Misunderstandings, colloquialisms, wrong words and false friends: 6
In July and August there are a lot of summer camps that youths can go to.
First, there are a lot of people who believe that a sentence should not end with a preposition such as the above example. But it is used very often in speech: there is nothing wrong with ending a sentence with a short word that informs you of the relation of one thing or person to another.
The problem is the word youth.
Although the dictionary has a number of definitions of the word – mainly for that period of our lives when we were at that age between a child and a full-grown adult: I remember in my youth having a black-and-white television – these days the word is now more commonly connected with the state of those young people, particularly young men. The most common adjectives with the word are unemployed, disaffected, nuisance, and drunken young men... or drunken youths.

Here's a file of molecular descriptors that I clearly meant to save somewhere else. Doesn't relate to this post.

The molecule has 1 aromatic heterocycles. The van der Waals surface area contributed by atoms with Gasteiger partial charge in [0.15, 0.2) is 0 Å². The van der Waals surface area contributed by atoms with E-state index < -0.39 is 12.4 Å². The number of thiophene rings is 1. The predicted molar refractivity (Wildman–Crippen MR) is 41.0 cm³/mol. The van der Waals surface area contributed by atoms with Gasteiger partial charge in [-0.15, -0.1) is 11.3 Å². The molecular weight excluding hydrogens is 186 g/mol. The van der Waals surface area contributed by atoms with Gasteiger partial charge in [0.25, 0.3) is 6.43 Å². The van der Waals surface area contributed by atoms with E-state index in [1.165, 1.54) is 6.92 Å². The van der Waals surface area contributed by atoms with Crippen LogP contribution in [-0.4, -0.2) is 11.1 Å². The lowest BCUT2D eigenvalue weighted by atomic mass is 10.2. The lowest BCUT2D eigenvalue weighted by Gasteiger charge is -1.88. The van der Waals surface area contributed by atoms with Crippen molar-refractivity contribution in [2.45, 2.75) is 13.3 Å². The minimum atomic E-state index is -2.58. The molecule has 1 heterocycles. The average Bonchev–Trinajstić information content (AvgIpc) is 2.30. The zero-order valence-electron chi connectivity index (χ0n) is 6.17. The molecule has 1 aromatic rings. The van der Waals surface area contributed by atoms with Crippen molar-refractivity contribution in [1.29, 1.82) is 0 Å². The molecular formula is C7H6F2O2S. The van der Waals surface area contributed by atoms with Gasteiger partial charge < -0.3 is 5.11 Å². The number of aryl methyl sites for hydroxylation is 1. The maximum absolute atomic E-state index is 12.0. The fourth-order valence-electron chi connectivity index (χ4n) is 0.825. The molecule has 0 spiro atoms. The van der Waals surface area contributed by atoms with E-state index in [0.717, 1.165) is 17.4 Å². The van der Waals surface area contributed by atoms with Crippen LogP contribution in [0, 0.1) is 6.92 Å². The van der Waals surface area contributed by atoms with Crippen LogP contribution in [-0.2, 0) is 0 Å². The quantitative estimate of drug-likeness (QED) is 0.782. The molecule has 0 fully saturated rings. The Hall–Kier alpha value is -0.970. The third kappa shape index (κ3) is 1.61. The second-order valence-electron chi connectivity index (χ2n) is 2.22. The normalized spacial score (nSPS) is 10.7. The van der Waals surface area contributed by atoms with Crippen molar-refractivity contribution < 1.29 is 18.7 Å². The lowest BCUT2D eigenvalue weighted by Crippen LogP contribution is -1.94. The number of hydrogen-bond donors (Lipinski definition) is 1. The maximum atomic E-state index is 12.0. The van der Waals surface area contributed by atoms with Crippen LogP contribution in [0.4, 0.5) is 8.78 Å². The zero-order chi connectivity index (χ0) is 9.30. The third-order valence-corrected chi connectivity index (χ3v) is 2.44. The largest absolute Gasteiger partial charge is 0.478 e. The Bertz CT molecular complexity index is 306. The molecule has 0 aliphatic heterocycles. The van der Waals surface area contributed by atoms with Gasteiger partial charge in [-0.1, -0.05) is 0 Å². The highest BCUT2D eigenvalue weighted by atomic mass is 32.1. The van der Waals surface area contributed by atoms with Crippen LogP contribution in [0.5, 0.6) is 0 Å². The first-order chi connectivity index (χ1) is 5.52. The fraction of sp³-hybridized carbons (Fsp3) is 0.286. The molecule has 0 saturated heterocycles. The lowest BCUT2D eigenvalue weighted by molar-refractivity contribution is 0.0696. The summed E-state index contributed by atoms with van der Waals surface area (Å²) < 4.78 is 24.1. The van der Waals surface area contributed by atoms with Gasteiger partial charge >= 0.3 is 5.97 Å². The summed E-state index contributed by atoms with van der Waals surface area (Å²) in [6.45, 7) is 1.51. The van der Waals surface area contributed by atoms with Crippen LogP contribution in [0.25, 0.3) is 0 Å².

The noun form is usually associated with the act of vandalism, doing something violent or even threatening: They were attacked by several youths. Youths were believed to be responsible for the graffiti.
Because the word is currently seen as negative in spoken English, I am afraid that to use the above example could suggest that these ‘summer camps’ might, in fact be, some kind of special ‘holiday’ prison for young criminals who are too young to be sent to a proper place where they can be secured.
So to talk about the subject in a positive context, particularly with groups of young men, we would be more likely to refer to them as such: young men, teens, young girls, young people.